When you teach a child to stitch....
I don’t have any local needlepoint shops near me. The closest one that carries Silk and Ivory is two hours away, I’ve been there twice in the past two weeks... 8 hours of driving for needlepointing! I’m designing a very special and limited edition Boca Grande goodie for an auction here on the island. Although I kit needlepoint for a living, sometimes I just need to get in front of a wall of fibers, hold all the colors in my hands and move them around and look at my options to pick the perfect palette. (This is also how I choose fibers for paquets.) I did this wall worship yesterday at Needlepoint in Paradise in Naples, Florida. While I was waiting for something else (I will tell you about later) I made myself comfortable in a sitting area and saw a very proud and excited grandmother buying her two grandchildren childrens’ kits. The little sweet shy boy who was about 5 got an apple, and his bouncing, jumping for joy 7 year old-ish sister got a unicorn. It really took me back as I watched this little girl who was seriously bubbling over, tip toeing dancing around waiting for her kit to be rung up. She could not contain her absolute joy. I watched and thought.... who knows where this will take these children, their own families, and the needlepoint community. I thought of my own cherished grandmother. I thought of the numerous grown men who have told me in this past year that they know how to Needlepoint because their mothers taught them as teens.
This photo is of my grandmother, Martha Alexandra Thompson Thorn. Both she and my mother taught me to Needlepoint when I was 6. My mother would pass away unexpectedly the next year and my grandmother would continue to nurture my love of fiber arts. We lived in a tiny one square mile town called Bronxville in the suburbs of New York City. My grandmother also loved dollhouses and together we would knit miniature blankets and needlepoint rugs for our small houses. My grandmother would bring me to the fiber shop in the next town often. She was an avid knitter and seemed to go in frequently to ask questions about things like putting sleeves on the sweaters she knit for me. (Yes, I was that child in the class who only had hand knit sweaters with mother of pearl buttons, over my Danskins!) While at the shop I would pick up needlepoint kits. I dabbled in childrens’ kits for years until I was a teen and I finished a project for my grandmother when she could no longer see 18 mesh canvas. This first major project I stitched was 12x12 pillow on 18 mesh which sits in my stepmother’s home in Bedford, NY. I’m always in awe when I pick it up and see stitches going in all directions and a random display of way too tight tension. No one ever told me there were so many mistakes! (And I’m so grateful now, because I never knew, my enthusiasm was not squelched). Maybe Grammy (above) is the real muse for my last blog post about there being no wrong ways to make your art!!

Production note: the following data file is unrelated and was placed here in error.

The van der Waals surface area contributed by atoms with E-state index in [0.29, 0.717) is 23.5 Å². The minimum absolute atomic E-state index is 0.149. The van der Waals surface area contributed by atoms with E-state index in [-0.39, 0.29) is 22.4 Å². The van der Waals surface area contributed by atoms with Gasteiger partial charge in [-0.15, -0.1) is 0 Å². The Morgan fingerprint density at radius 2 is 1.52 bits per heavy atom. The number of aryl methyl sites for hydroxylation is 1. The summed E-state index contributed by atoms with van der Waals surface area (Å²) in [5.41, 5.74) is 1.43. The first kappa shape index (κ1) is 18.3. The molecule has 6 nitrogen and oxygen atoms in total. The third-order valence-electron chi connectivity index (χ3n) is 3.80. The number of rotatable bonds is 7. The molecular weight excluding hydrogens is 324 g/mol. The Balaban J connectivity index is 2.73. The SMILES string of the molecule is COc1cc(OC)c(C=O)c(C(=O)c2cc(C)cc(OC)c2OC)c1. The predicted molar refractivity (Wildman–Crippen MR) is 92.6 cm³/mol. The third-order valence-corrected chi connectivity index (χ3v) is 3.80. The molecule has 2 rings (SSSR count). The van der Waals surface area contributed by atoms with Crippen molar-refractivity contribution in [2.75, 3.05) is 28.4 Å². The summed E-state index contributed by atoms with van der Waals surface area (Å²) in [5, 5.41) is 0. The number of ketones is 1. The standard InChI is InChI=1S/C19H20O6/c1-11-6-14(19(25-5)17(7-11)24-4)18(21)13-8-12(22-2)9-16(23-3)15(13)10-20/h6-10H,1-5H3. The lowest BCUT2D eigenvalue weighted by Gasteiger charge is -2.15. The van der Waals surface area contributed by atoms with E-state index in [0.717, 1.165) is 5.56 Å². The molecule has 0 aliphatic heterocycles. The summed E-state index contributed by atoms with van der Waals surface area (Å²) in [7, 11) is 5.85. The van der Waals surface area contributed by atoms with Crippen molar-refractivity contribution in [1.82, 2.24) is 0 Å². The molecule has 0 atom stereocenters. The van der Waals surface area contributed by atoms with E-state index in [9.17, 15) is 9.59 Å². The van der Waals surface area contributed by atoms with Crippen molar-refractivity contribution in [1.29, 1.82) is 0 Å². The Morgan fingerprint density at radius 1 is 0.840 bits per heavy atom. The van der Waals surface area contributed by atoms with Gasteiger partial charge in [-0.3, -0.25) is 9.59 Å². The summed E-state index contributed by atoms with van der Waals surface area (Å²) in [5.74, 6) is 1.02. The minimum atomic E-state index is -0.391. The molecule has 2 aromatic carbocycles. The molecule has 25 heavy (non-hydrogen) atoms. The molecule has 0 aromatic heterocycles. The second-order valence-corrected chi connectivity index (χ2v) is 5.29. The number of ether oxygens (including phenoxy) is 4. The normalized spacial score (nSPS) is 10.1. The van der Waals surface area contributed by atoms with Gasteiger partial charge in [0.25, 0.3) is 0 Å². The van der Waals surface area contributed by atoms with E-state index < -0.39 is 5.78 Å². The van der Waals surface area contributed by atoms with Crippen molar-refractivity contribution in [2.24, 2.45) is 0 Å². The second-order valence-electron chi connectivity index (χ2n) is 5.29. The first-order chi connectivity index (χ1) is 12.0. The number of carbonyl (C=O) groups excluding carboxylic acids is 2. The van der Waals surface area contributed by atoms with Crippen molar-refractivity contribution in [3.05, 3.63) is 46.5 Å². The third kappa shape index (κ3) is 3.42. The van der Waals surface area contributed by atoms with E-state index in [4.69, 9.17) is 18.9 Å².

My grandmother’s love and nurturing of needlepoint left behind a legacy none of us could have imagined. In this photo she is holding one of her three great granddaughters. That little watermelon clad babe is Brooke, the founder of Thörn Alexander! This needlepoint teaching grandmother is holding a baby who would design needlepoint which was photographed by and published in Better Homes and Garden 23 years later. I just can’t even imagine how very proud she would have been.
In my stash of current projects are four projects for my great nieces, my grandmother’s two youngest great great granddaughters Madison and Taylor. In fact, as I sit here and type it occurs to me that Martha’s granddaughters, and great granddaughters are ALL stitching designs painted by that very baby above.
If you give a mouse a cookie... I mean if you give a young person a Needlepoint... you never know where it will take them!